The Obama administration does not want a war with Iran, at least not until sanctions have been given more time to work. Summarizing his appeal Sunday, Obama said: “I firmly believe that an opportunity remains for diplomacy – backed by pressure – to succeed.”

Obama used his remarks to make the strongest defense to date of his support for Israel, including his opposition to the Palestinian bid for statehood at the United Nations last fall. He cited the increase in military aid to Israel under his administration, stronger intelligence sharing and tight cooperation on antimissile systems.

Much of the tension between Obama and Netanyahu, which Republican candidates have highlighted on the campaign trail, has centered on the Israeli-Palestinian peace issue.

Obama has urged Israel to cease settlement construction in the occupied territories and to begin direct peace talks with Palestinian leaders, who have placed their own conditions on beginning negotiations toward a two-state solution to the conflict. On Sunday, he said he would not “apologize” for urging the two sides to reach a peace agreement, arguing that Israel’s leaders also understand the value of doing so.

“There should not be a shred of doubt by now that when the chips are down, I have Israel’s back,” Obama said to applause. “So if during this political season you hear some question my administration’s support for Israel, remember that it’s not backed up by the facts. And remember that the U.S.-Israel relationship is simply too important to be distorted by partisan politics.”

An estimated 13,000 people attended the opening day of AIPAC’s annual conference, and Obama received a largely warm reception. Shimon Peres, Israel’s president and former prime minister, said during introductory remarks that “Israel has a friend in the White House.”

In addressing the Iranian nuclear program, Obama said he understood the “basic truth” that “no Israeli government can tolerate a nuclear weapon in the hands of a regime that denies the Holocaust, threatens to wipe Israel off the map, and sponsors terrorist groups committed to Israel’s destruction.”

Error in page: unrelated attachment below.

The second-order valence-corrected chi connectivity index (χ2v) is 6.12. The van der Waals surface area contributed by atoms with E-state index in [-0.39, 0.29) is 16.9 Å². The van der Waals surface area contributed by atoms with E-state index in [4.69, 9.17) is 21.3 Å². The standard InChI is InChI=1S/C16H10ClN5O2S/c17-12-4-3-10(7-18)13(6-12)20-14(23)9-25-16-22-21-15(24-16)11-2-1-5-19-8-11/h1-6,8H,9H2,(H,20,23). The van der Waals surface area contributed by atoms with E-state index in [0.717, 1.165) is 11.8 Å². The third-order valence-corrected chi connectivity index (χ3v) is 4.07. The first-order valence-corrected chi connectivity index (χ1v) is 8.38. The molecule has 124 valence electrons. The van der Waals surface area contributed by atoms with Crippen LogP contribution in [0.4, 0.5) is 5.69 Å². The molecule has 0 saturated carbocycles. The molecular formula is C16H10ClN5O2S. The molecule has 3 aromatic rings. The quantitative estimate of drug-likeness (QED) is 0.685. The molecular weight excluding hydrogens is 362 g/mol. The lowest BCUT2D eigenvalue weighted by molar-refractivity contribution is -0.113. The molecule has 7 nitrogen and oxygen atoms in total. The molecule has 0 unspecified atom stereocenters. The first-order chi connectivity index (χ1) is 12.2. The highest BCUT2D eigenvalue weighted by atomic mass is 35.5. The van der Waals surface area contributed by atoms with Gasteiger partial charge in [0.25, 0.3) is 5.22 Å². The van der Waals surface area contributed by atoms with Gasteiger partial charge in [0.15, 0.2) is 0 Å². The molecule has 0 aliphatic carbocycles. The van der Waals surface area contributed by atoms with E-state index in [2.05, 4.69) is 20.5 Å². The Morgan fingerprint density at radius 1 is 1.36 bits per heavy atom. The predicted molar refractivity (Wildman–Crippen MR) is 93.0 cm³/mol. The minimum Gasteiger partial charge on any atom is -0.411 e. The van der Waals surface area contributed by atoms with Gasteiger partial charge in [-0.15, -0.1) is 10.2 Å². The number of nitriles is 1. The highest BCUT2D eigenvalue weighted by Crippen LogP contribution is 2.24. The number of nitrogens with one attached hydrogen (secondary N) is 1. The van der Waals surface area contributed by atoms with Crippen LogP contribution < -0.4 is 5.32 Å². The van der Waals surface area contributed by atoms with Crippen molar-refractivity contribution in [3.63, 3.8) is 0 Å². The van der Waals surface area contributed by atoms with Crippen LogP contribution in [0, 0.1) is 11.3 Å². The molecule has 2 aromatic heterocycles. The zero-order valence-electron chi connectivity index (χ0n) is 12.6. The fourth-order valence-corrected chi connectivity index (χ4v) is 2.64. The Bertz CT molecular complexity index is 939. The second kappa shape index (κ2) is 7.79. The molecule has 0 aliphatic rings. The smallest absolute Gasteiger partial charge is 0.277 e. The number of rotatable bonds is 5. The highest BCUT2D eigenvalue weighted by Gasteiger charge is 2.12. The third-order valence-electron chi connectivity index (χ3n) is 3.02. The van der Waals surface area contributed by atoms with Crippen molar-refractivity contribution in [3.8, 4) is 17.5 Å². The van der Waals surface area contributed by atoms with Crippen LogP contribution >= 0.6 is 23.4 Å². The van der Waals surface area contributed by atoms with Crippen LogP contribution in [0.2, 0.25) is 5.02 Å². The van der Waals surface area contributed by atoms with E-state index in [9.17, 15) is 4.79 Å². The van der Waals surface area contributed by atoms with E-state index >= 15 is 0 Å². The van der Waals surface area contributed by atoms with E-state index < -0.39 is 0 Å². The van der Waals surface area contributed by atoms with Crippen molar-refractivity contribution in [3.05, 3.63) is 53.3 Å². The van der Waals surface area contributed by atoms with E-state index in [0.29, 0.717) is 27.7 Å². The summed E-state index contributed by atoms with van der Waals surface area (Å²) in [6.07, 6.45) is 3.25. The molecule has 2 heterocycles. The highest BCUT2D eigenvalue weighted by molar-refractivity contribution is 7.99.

He said preventing Iran from obtaining a nuclear weapon is also in the United States’ national security interests.

Administration officials fear that a nuclear weapon in the hands of Iran, a Shiite Muslim theocracy, would set off an arms race in the Middle East, as threatened Sunni nations move to develop or buy one of their own.

Israel has its own undeclared nuclear program, including a large weapons arsenal. But Obama has declined to call on Israel’s leaders to declare the program and join the non-proliferation obligations that Iran has pledged to abide by.

“Because of our efforts, Iran is under greater pressure than ever before,” Obama said, citing the coalition of European and Asian nations that have signed on to sanctions. “That is where we are today. Iran is isolated, its leadership divided and under pressure. And the Arab Spring has only increased these trends, as the hypocrisy of the Iranian regime is exposed and its ally, the Assad regime, is crumbling.”

Obama, who has brought the U.S. war in Iraq to an end and is bringing soldiers home from Afghanistan, also acknowledged that “as president and commander in chief, I have a deeply held preference for peace over war.”

“We all prefer to resolve this issue diplomatically,” Obama told the audience. “Having said that, Iran’s leaders should have no doubt about the resolve of the United States, just as they should not doubt Israel’s sovereign right to make its own decisions about what is required to meet its security needs.”

Scott Wilson is the chief White House correspondent for the Washington Post. Previously, he was the paper’s deputy Assistant Managing Editor/Foreign News after serving as a correspondent in Latin America and in the Middle East.